The most controversial language in the bill would standardize early voting days and hours, forcing most counties to be open longer and add a weekend day of early voting, while preventing larger, more Democratic-leaning counties from having a full slate of weekend voting. Some of the eliminated days include the highest proportion of Black voters during early voting, and county officials large and small have expressed concerns with the changes.

A recent analysis by GPB News and the Center for Public Integrity found many proposed voting changes would disproportionately impact nonwhite voters and prevent local officials from taking steps to cut down on lines.

While the newest iteration of a voting omnibus is not yet posted on the legislature's website, many of the provisions in this substitute were passed by the House in HB 531. Fleming's 66-page omnibus limits the location and number of drop boxes, requires a driver's license number or state ID number to request an absentee ballot, and would remove the Secretary of State as chair of the State Election Board, among other changes.

HB 531 passed the House and is currently in the Senate Ethics Committee, where lawmakers have heard several days of testimony about Fleming's bill and could hear a new substitute version on Thursday.

The Senate's omnibus bill, SB 241, passed with the bare minimum number of votes after Lt. Gov. Geoff Duncan boycotted the debate and forced Pro Tem Butch Miller to preside. Four other Republicans opted not to vote on the measure. It is not clear why the House opted to use SB 202 instead of SB 241 as a vehicle to make their changes, but SB 241 contained language that would end no-excuse absentee voting — something top Republicans have opposed.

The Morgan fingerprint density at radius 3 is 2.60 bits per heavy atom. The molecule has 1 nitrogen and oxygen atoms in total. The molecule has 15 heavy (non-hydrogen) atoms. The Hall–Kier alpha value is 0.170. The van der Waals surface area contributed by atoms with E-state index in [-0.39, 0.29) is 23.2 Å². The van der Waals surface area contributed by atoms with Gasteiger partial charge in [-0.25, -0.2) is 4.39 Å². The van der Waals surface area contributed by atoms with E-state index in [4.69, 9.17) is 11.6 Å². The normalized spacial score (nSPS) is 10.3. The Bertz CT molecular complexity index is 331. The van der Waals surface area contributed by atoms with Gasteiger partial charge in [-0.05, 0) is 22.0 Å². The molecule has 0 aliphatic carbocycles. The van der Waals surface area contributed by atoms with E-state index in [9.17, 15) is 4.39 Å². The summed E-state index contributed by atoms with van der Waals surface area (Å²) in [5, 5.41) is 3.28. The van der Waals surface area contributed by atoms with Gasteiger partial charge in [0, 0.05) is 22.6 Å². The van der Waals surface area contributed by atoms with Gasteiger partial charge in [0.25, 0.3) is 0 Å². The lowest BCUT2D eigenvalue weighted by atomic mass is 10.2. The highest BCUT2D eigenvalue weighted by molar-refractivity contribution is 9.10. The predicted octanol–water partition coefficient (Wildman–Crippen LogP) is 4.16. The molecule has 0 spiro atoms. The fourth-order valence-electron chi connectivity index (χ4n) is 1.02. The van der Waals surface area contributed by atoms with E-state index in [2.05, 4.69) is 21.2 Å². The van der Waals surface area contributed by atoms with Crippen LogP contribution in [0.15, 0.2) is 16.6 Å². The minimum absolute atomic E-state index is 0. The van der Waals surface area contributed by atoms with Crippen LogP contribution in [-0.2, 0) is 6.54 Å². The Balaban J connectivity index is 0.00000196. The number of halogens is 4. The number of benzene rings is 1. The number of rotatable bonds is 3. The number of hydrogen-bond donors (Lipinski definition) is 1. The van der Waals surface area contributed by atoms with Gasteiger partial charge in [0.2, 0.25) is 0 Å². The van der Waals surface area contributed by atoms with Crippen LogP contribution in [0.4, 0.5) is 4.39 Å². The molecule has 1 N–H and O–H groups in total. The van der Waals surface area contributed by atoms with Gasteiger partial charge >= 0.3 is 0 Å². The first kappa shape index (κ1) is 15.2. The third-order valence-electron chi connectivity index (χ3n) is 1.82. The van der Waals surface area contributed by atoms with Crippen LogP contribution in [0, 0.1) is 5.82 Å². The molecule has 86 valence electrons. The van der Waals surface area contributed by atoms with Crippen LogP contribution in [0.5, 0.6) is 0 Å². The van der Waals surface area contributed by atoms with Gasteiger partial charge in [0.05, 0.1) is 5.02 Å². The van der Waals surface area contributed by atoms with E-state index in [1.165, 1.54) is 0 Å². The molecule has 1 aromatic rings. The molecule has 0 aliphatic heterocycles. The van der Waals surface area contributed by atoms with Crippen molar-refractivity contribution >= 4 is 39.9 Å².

The House and the Senate must agree on one version of the bill, most likely through a conference committee, before anything could get to Gov. Brian Kemp's desk.

New language in SB 202 would limit provisional ballots for out-of-precinct voters to those who show up after 5 p.m. and sign a statement that they could not make it to their original precinct, plus add a proposal to make digital scans of ballots available through open records requests. The bill would also allow Georgians to initiate an unlimited number of challenges to voter registrations or eligibilities, and the challenge must be heard within ten business days of being filed. After the 2020 election, groups such as True The Vote unsuccessfully tried to challenge tens of thousands of voters across the state.

Many sections of the bill deal with limiting the powers of the Secretary of State and State Election Board, while also outlining ways that county election supervisors or appointed boards could be removed.

Other language that has been in previous bills would shorten Georgia's runoff period to four weeks, in part by sending military and overseas voters instant-runoff ranked-choice ballots, which ask voters to rank their choices in order of preference for each race and would only be opened if a runoff occurs. A code section proposed by the secretary of state's office last year would require large precincts with lines longer than an hour at certain points in the day to add more machines, more staff or split up the polling place.